In other words, the Central Bank is now looking at the real economic position of banks, rather than just what is on the balance sheet. In the past, for example, Russian banks have been adept at using various technical methods to increase their capital by creating assets on their balance sheets without making the corresponding entries on the liabilities side.

As a result, banks could improve their prudential ratios, creating the impression of adequate bank-capital cushions. The Central Bank has tightened up its instructions on how capital is calculated, with the new rules designed to bring banks’ balance sheets and capital figures more in line with reality. The Central Bank has now audited all of the big banks and their loan portfolios and, beginning in October, all balance sheets will have to be prepared in accordance with international accounting standards.

The Central Bank is also pushing for more sophisticated risk regulation and management, which involves assigning differential risk weights to distinguish between broad asset categories. This approach is largely derived from Western banking practice but, due to the country’s low level of development and still relatively primitive banking system, the advanced risk management techniques used in the West are still unnecessary in Russia, where derivatives, for example, are virtually unknown.

As part of its general policy of making the banking system much more transparent, the Central Bank is working to improve areas such as corporate governance and is applying more rigorous definitions to questions such as beneficial ownership.

“I was very impressed by the rigor and professionalism of the Central Bank in investigating us at Investment-Credit Bank ARQ when we applied to participate in the deposit-insurance scheme,” said ARQ Chairman Montag-Girmes. “They asked us all of the right questions concerning the ownership structure of ARQ and checked up on our beneficial ownership abroad. This bodes well for the future because people are now beginning to realize that honesty does pay in the Russian banking sector.”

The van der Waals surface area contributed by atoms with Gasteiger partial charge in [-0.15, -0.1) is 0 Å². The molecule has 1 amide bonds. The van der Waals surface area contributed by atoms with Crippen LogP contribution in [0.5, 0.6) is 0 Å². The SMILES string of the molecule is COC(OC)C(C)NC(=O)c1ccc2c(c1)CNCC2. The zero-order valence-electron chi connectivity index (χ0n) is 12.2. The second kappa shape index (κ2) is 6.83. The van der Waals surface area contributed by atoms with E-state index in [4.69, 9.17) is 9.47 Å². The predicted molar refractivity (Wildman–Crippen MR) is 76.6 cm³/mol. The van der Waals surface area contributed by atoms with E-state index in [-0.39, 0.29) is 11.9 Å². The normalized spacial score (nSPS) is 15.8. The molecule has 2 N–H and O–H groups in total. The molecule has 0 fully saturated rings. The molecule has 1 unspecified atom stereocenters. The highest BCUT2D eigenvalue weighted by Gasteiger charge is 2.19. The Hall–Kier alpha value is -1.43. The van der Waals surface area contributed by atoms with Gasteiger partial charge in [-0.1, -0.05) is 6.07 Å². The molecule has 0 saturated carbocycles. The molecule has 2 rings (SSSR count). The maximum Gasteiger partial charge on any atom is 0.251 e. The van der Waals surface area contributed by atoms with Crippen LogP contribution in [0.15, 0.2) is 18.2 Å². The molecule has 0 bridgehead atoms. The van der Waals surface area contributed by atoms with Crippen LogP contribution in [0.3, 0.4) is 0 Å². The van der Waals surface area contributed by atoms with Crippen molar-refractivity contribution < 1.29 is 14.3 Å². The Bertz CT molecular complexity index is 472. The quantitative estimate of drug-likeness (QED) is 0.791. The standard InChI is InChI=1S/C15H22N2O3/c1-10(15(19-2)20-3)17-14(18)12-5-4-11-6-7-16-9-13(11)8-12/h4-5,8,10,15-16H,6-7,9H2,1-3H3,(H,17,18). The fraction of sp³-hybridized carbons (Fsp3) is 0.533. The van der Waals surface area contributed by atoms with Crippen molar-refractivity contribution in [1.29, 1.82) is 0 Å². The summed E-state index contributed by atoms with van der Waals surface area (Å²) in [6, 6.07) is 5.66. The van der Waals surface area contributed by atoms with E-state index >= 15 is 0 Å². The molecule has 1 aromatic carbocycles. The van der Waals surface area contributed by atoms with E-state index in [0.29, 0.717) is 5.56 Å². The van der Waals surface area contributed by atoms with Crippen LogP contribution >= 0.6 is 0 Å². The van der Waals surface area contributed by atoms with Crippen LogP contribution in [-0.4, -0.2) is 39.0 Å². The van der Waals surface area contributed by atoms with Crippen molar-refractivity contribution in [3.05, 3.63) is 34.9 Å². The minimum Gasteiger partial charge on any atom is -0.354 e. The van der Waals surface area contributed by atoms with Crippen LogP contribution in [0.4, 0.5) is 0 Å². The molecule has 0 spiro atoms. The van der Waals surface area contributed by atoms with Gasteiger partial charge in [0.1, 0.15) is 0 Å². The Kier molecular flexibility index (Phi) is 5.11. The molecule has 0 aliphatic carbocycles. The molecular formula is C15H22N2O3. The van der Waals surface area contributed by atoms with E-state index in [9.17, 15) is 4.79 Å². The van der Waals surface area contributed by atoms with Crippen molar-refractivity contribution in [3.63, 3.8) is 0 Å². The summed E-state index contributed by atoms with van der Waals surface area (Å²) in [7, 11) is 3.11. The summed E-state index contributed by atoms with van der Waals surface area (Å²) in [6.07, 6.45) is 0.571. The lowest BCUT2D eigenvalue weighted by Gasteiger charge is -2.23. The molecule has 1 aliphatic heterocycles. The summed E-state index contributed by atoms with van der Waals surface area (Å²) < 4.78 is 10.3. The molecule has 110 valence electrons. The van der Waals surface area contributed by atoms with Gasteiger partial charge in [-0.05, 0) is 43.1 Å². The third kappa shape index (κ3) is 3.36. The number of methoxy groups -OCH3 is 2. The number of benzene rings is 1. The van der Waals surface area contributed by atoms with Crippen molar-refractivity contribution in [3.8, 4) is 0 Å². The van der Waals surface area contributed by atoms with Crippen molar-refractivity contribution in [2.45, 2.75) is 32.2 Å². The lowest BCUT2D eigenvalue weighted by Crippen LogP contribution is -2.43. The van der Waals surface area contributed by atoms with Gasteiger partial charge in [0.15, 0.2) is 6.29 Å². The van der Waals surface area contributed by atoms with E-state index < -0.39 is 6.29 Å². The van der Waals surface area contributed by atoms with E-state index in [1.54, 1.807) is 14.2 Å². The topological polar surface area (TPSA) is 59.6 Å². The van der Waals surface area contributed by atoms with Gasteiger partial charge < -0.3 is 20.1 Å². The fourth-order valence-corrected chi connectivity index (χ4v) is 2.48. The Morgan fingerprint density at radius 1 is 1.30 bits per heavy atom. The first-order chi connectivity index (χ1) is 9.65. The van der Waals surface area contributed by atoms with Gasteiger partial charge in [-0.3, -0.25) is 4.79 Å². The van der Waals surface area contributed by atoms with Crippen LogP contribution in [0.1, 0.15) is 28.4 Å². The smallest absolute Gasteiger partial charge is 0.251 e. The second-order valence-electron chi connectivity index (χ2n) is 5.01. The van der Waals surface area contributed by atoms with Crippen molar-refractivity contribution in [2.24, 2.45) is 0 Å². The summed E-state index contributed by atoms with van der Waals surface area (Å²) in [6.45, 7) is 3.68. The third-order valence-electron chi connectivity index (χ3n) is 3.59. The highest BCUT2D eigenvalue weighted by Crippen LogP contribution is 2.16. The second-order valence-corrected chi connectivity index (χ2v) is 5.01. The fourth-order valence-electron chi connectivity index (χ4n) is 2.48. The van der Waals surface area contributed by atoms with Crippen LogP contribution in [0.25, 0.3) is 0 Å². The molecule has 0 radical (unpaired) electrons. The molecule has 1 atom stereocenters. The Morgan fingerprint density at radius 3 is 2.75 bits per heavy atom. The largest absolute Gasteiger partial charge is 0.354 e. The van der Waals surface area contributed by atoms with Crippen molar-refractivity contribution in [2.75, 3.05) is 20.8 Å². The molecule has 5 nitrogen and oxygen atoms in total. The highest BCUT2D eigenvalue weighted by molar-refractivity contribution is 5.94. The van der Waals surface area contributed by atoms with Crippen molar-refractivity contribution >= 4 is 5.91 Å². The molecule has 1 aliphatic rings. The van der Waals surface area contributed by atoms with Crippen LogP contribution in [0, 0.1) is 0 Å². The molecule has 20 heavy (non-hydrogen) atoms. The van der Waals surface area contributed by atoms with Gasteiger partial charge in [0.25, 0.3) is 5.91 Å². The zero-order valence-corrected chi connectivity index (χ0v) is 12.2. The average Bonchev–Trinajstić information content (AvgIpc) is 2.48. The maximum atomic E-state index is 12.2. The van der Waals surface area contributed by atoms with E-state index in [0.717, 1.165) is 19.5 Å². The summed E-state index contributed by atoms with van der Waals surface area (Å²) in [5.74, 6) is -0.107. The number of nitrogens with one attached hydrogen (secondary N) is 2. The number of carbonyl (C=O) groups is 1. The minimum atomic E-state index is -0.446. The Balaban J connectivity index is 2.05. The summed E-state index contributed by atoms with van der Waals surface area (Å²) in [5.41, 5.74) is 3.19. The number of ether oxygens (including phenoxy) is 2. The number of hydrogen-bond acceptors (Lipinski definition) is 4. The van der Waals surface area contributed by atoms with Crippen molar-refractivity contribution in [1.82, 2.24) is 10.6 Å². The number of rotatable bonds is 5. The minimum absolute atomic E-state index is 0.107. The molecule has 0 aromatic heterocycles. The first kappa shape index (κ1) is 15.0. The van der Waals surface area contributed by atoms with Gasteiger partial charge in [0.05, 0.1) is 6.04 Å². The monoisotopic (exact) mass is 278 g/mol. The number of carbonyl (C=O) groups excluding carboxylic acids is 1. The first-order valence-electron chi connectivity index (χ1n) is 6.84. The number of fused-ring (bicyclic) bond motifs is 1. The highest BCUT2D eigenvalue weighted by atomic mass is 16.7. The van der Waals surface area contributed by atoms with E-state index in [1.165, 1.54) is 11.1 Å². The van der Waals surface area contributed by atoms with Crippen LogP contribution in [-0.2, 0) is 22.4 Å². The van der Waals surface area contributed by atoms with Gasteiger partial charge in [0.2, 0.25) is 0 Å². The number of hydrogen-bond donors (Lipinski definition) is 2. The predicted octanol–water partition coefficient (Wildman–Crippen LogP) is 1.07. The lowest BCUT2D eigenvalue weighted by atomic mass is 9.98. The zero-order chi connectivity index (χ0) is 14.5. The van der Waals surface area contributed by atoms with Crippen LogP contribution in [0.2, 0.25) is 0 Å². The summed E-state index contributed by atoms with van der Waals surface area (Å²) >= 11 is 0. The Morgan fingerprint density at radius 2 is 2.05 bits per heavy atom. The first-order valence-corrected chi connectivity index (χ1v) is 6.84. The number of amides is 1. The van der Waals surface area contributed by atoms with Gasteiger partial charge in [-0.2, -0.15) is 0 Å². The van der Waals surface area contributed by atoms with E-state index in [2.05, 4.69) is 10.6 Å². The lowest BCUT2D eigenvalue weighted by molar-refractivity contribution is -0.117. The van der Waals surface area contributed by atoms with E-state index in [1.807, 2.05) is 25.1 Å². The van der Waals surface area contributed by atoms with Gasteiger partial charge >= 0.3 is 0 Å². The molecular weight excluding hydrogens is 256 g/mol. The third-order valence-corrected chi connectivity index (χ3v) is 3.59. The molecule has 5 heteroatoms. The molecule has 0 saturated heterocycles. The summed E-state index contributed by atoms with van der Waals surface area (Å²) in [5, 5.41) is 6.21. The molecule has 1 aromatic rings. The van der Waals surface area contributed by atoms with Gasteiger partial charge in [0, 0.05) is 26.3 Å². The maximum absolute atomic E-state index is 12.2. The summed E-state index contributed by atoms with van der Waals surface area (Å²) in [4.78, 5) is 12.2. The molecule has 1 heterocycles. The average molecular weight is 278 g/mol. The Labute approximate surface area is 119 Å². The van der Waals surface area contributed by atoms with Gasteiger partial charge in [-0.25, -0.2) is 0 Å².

Rus Rating’s Hainsworth agrees that the current reforms auger well for the future of Russian banking and, thus, for the Russian economy overall.

“Contrary to popular belief, the Russian banks are in fact economic and commercial entities, and they operate on a rational basis,” Hainsworth said. “They look set for a lot of growth in the future as the economy grows.”
But questions remain, such as how will this future growth be financed and how will banks meet the increasingly stringent capital and reporting standards. In 2005, for instance, minimum capital requirements will be increased from 2 percent to 10 percent, and the minimum capital requirements for all banks in 2010 will be set at 5 million euros ($6 million).

Foreign models are not always appropriate to Russia. Poland and Hungary, for instance, allowed foreign banks in and auctioned off all their own banks, so that these countries now have large banks with plenty of capital.
But, as Hainsworth points out, Russia is unlikely to follow this path.

“Russians do not really want their banks to be owned by foreign nationals who are not subject to the country’s laws,” Hainsworth said. “In that sense, Russia is just as insular as the United States and the United Kingdom.”

Special to Russia Profile, an online and monthly print magazine dedicated to Russia and published jointly by RIA-Novosti and Independent Media, Moscow.